Digital Conflict

By Kevin Coleman

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Kevin Coleman

Don't be misled about Duqu malware

A short time ago a new piece of malicious code dubbed Duqu was discovered across Europe. Upon initial investigation, the code was classified as a virus and seemed to be programmed to target critical infrastructure providers. Upon further investigation, similarities were discovered to the Stuxnet code that attacked Iran’s nuclear program in 2010 damaging Iran’s uranium enrichment processing and the centrifuges to create nuclear materials.

Researchers claimed that this new malicious program used much of the same code as the 2010 Stuxnet virus did. The biggest difference was that the code now being called Stuxnet 2 covertly penetrated sensitive systems and conducted cyber reconnaissance on control systems and created a back door that would allow for exploitation at a future time of the cyberattackers choosing.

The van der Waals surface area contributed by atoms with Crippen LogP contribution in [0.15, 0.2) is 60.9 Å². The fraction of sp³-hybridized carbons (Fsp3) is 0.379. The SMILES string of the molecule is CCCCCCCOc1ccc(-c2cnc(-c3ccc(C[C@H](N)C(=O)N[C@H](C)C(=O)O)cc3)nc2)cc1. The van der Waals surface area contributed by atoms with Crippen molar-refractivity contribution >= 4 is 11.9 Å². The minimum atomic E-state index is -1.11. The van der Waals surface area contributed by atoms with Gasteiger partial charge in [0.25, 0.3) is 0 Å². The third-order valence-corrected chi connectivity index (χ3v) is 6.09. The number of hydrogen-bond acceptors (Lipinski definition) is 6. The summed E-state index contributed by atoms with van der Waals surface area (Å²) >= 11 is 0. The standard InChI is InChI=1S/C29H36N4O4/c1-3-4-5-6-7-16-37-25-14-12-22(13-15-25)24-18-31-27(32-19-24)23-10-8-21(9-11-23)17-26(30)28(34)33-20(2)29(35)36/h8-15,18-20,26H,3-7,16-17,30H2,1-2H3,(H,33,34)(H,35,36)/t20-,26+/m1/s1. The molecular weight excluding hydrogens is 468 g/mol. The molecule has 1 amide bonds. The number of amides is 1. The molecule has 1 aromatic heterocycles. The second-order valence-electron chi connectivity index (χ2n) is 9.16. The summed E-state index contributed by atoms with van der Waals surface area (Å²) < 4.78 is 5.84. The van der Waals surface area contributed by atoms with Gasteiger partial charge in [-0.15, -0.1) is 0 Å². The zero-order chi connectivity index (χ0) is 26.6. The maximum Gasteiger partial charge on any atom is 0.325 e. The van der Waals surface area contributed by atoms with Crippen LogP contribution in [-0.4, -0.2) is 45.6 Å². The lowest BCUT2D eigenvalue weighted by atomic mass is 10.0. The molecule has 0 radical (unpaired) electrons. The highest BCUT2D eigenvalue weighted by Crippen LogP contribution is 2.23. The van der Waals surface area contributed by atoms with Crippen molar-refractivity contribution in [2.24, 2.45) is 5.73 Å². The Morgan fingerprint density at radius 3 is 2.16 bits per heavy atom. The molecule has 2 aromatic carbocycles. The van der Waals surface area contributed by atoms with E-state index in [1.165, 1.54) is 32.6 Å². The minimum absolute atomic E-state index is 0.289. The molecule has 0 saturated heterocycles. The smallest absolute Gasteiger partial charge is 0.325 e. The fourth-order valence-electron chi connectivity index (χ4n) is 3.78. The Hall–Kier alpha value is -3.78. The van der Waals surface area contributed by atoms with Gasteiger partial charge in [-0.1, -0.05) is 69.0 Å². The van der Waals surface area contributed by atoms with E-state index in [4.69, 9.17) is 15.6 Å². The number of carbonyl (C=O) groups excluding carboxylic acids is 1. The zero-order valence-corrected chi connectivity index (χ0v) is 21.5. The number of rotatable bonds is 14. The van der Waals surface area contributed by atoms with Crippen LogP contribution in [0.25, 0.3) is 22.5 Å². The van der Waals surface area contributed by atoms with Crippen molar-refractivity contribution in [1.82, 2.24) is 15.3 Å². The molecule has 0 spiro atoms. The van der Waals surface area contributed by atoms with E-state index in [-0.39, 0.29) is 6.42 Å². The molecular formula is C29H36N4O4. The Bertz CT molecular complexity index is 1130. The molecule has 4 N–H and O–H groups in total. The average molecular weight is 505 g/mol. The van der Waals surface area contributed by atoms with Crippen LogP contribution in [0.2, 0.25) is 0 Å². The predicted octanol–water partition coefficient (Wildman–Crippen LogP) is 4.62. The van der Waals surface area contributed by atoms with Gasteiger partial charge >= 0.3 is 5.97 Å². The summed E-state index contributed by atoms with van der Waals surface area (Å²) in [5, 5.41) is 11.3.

Cyber intelligence sources I spoke with had a few issues with some of the claims being made about this cyberattack. For instance, the actual source code from the original Stuxnet has not been verified as such, and never openly released, and some portions are even encrypted. So how can they make the claim this was based on the original Stuxnet code? 

Our source went on to say that it is more likely that the new strain was the result of reverse engineering based on the analysis of what the original Stuxnet actual did, even though that would still be an incomplete data set. So the linking between these two should be suspect at this point. Another source I checked with was quite upset that some have claimed that those behind the original Stuxnet (said to be Israel, Britain and the United States) were behind Stuxnet 2. Where is the hard evidence?  As with all cyberattacks, attribution requires carful cyber forensics and analysis tied to hard cyber intelligence rather than the rush to judgment that all too often accompanies these incidents.

Posted by Kevin Coleman on Oct 27, 2011 at 9:27 PM

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